Each time a local council or quango manager earns £200,000 year or above – then that’s the same pay as ten new graduate nurses. And our politicians wonder why many high performers leave for Canada or Australia.
Meanwhile national government debt stands at £1.4 trillion, or £18,000 per citizen. So, the legacy tax on executive public sector salaries and pensions will keep frontline workers in a financial quagmire for years to come.
To be clear, Britain is not a poor country. It’s just that our present political leaders binge your money on all the wrong things.
It’s the Labour Party and Conservative Party that have caused this financial mess.
And it’s the Labour and Conservative Party that have created this immoral gravy train, where a man, like my father, can work as a middle ranking public servant for twenty years, yet in that time, his lifetime tax bill is swallowed, in its entirety, by the annual salary of a Council or quango Director.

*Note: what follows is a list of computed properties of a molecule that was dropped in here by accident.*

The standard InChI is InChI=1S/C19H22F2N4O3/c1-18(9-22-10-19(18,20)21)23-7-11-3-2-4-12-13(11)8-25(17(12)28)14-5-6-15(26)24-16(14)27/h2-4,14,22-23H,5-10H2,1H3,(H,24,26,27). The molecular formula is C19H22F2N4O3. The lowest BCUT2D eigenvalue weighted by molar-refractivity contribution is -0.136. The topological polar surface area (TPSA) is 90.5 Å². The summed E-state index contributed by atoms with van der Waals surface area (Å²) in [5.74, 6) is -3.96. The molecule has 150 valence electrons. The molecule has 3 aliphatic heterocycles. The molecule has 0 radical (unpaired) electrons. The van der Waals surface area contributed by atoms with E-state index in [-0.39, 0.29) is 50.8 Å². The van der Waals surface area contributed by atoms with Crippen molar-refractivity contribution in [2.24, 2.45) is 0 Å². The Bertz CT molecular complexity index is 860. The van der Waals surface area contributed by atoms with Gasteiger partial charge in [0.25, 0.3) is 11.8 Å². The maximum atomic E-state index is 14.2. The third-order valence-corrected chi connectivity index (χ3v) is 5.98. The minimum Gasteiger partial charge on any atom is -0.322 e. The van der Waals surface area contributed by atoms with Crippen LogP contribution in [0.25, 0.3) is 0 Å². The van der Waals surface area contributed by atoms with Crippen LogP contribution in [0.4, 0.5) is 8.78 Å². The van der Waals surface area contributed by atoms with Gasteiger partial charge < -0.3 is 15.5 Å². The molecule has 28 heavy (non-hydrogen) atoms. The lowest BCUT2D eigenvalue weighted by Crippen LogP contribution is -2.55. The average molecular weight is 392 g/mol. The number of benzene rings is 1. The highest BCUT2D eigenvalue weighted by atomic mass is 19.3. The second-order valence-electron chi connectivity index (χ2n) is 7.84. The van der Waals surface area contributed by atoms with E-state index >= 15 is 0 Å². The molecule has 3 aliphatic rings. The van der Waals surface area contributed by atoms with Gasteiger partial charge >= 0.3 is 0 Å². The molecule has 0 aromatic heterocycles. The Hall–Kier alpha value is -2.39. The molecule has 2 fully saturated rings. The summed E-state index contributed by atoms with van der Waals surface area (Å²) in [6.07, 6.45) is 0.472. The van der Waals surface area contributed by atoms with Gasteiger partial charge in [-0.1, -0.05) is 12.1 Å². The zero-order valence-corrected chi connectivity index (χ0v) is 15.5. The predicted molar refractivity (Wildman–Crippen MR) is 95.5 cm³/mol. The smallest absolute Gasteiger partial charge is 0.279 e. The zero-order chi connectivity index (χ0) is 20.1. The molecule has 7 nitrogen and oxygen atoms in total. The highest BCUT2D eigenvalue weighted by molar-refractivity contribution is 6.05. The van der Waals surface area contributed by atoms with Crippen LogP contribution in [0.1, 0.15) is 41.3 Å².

But I will leave you with some final maths.
That 9,137 public sector workers who earn more than the prime minister: well, that costs the tax-payer at least £1.4bn – the cost of around 80,000 new police officers or soldiers.
And those 38,000 public sector workers paid £100,000 (or above), well that comes to around £4.3bn per year … and that’s not including the gilt-edged pensions.
These sums are staggering and irresponsible.
In a practical sense, they would save every single one of the 230,000 Classroom Assistant posts that the GMB union is attempting to save.
It would also leave around £900m in surplus to perhaps save for the taxpayer or divvy up as a much needed pay-rise for the lowest paid public sector workers.
I honestly cannot compute the iniquity and insanity of this system. If it happened in Russia or Venezuela or Iran, then our national media would be sabre rattling for sanctions, and international charities would be filing lawsuits against corruption.
So why do the public sector unions continue to only talk to the Labour Party?
And how can they justify to their hard-working, ordinary members, the manner in which their leaders continue to treat other political parties (most notably UKIP who aim to massively reduce the Government managerial wage bill), like public service pariahs?
It just seems utterly illogical. But, then, that’s British government in 2014!
Richard Bingley is a Senior Lecturer and former press officer at UNISON, the UK’s largest public services union.